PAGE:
The marginalisation of one shareholder or group of shareholders is called ‘shareholder oppression’. The shareholder oppression claims heard in Australian courts are in situations where a minority shareholder (or shareholders) are being unfairly treated by a larger (and usually a majority) shareholder.

The oppressive conduct provisions of the Corporations Act are commonly used in conjunction with a claim of breach of director’s duty or in bringing an application to wind up the company entirely. Situations in which shareholder oppression occurs may be avoided by using a minority shareholder agreement, particularly in situations where the minority shareholders are making a significant financial contribution to the company.

Contents

  • 1          DEFINITIONS & INTERPRETATION
  • 1.1       Definitions
  • 1.2       Interpretation
  • 2          APPOINTMENT OF NOMINEE DIRECTORS
  • 3          MAXIMUM NUMBER OF DIRECTORS
  • 4          POWER OF MAJORITY SHAREHOLDERS
  • 4.2       Working Capital
  • 5          PUT OPTION
  • 5.2       Determination of price
  • 5.3       Sale of shares
  • 5.4       Indemnity
  • 5.5       Consent
  • 6          GENERAL PROVISIONS
  • 6.2       Counterparts
  • 6.3       Force majeure
  • 6.4       Further assurance
  • 6.5       Governing law and jurisdiction
  • 6.6       Notices
  • 6.7       Service of notices
  • 6.8       Severability
  • 6.9       Survival  & merger
  • 6.10    Variation
  • 6.11    Waiver
  • 6.12    Warranties and representations
  • 6.13    Whole agreement
  • SCHEDULE 1
  • EXECUTION
  • Fully formatted precedent in Microsoft word, ready to download edit and use.
  • 11 Pages long.

COMPLETE BUNDLE PRICE $475.00  

WE ALSO RECOMMEND THE FOLLOWING ATTACHMENTS or SEARCH

Incorporated Joint Venture

Unincorporated Joint Venture

 

Joint Venture Agreements

The term “joint venture” is commonly used but its meaning is not precise. The term “joint venture” generally refers to undertakings that may or may not use incorporated structures, and, rely on a contract to govern the relationship of the parties.

When two or more parties join forces for the purpose of one specific business venture it is called a joint venture. The parties can be individuals or companies. Joint ventures are different from other business structures as they are designed to be transient as distinct from an ongoing arrangement such as a partnership. A good joint venture agreement will govern and protect the rights of each party and their capital. Joint venture agreements often seek to exclude the operation of laws which relate specifically to partnerships. This is because partnerships can be deemed to exist. Including provisions in the agreement which expressly negative this intention can be crucial in avoiding the imputation of a partnership arrangement where none was intended.

The term “joint venture” refers to the purpose of the relationship and not to a type of legal entity. A joint venture may be a corporation (incorporated joint venture), a partnership, trust or other legal structure.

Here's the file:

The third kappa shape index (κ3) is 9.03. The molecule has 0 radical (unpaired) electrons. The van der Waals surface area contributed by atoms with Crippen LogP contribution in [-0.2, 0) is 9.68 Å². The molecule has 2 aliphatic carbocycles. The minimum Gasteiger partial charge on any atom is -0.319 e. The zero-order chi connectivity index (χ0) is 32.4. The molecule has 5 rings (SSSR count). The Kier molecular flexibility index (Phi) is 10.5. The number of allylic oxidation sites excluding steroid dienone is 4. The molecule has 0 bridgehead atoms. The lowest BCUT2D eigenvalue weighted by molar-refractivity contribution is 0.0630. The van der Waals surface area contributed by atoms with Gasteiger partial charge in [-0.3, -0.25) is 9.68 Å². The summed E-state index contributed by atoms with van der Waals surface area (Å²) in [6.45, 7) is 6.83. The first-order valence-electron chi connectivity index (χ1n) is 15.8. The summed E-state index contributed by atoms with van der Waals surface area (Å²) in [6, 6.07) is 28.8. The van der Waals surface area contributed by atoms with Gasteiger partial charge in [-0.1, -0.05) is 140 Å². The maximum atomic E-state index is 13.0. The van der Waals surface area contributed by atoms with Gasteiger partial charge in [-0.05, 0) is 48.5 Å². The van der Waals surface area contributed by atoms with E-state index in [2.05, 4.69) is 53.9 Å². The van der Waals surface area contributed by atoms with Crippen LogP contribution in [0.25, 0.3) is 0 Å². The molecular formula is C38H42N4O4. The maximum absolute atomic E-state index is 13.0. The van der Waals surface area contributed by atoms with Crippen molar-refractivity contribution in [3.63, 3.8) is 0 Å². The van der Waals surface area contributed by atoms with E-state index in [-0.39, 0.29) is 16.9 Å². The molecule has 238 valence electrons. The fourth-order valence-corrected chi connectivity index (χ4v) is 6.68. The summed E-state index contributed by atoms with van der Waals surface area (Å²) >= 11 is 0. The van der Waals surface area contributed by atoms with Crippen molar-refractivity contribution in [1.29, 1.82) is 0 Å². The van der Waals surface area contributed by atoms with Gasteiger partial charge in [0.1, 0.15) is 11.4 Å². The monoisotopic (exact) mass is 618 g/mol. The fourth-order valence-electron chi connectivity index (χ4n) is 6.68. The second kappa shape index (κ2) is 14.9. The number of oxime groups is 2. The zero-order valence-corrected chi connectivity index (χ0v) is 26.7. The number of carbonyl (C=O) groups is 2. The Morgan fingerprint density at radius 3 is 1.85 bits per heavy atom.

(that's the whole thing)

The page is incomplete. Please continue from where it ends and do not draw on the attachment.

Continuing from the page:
Joint ventures are formed by the parties entering into an agreement that specifies their mutual responsibilities and goals in a project. A written contract is crucial. All joint ventures also involve certain rights and duties. Some joint ventures are begun by creating a new company. Such an enterprise is called an incorporated joint venture.

A Joint Venture Agreement sets out the contractual arrangements between the parties. As such, it documents the roles, responsibilities and obligations of each party and because the control of operations is likely to be an important contributing factor to the success of the joint venture, the management structures and decision

Unincorporated Joint Ventures

An unincorporated joint venture will usually have the following features:

  1. The parties co-operate in order to pursue a particular business enterprise for a limited period rather than a series of such enterprises for an indefinite period;
  2. Each party owns an interest in the assets of the business activity;
  3. Each party will usually contribute funds for the purposes of the joint venture, and will be entitled to deal with a share of the product of the joint venture, in proportion to its joint venture interest;
  4. No party is an agent or partner of the other participants;
  5. The liability of the parties to third parties is several rather than joint;
  6. The management of the business activity is conducted by one of the joint venture parties, a jointly owned company or, a committee;
  7. The parties agree that the relationship between them is that of joint venturers and not a partnership.

Advantages of unincorporated Joint Ventures

  1. The ability of each party to finance its participation in the joint venture in the manner most convenient to it. This is particularly useful where the respective participants have different levels of assets and financial sophistication;
  2. The possibility of offsetting losses against the assessable income of each party;
  3. The flexibility for each party to treat its interest in the joint venture assets in accordance with its preferred accounting procedure;
  4. The absence of the need to agree on a common dividend policy as in the case of an incorporated joint venture; and
  5. The ability of each party to separately take and dispose of the product produced by the joint venture.

Incorporated Joint Ventures

In some situations it is desirable to create a company for the specific purpose of conducting the joint venture on behalf of the joint venture partners. An incorporated joint venture will usually be constituted by the creating of a new company in which the joint venturers are shareholders and have an agreement governing the relationship between them.

Advantages of Incorporated Joint Ventures:

A corporate vehicle for an incorporated joint venture offers the following advantages to the participants:

  1. The parties will usually understand and be familiar with the operation of a company;
  2. A company is easier to administer because accounting will be simpler and security for borrowing can be taken easily by way of charges;
  3. A company provides the best opportunity for limiting the liability of the joint venture. Even if the parties have to provide guarantees in addition to their capital contribution, those guarantees can be limited to specific amounts;
  4. A transfer of a participant’s interest will involve a transfer of shares;
  5. A corporate vehicle has an easily recognised management structure based on the board of directors;
  6. Companies have the ability to pay franked dividends to shareholders; and other tax advantages such as the ability for tax losses incurred by companies to be carried forward.

Your client should have its Intellectual Property protected where possible or have other protection strategies in place such as confidentiality agreements and non disclosure agreements. This should be done before detailed discussions with potential partners and disclosure of trade secrets and know-how. Maintain confidentiality arrangements with all parties.

Always be aware of who your client is. This is particularly important when asked to create an incorporated joint venture. If you are asked to act for the newly incorporated joint venture company remember to enter into a new fee agreement and costs disclosure and check for any conflict of interest.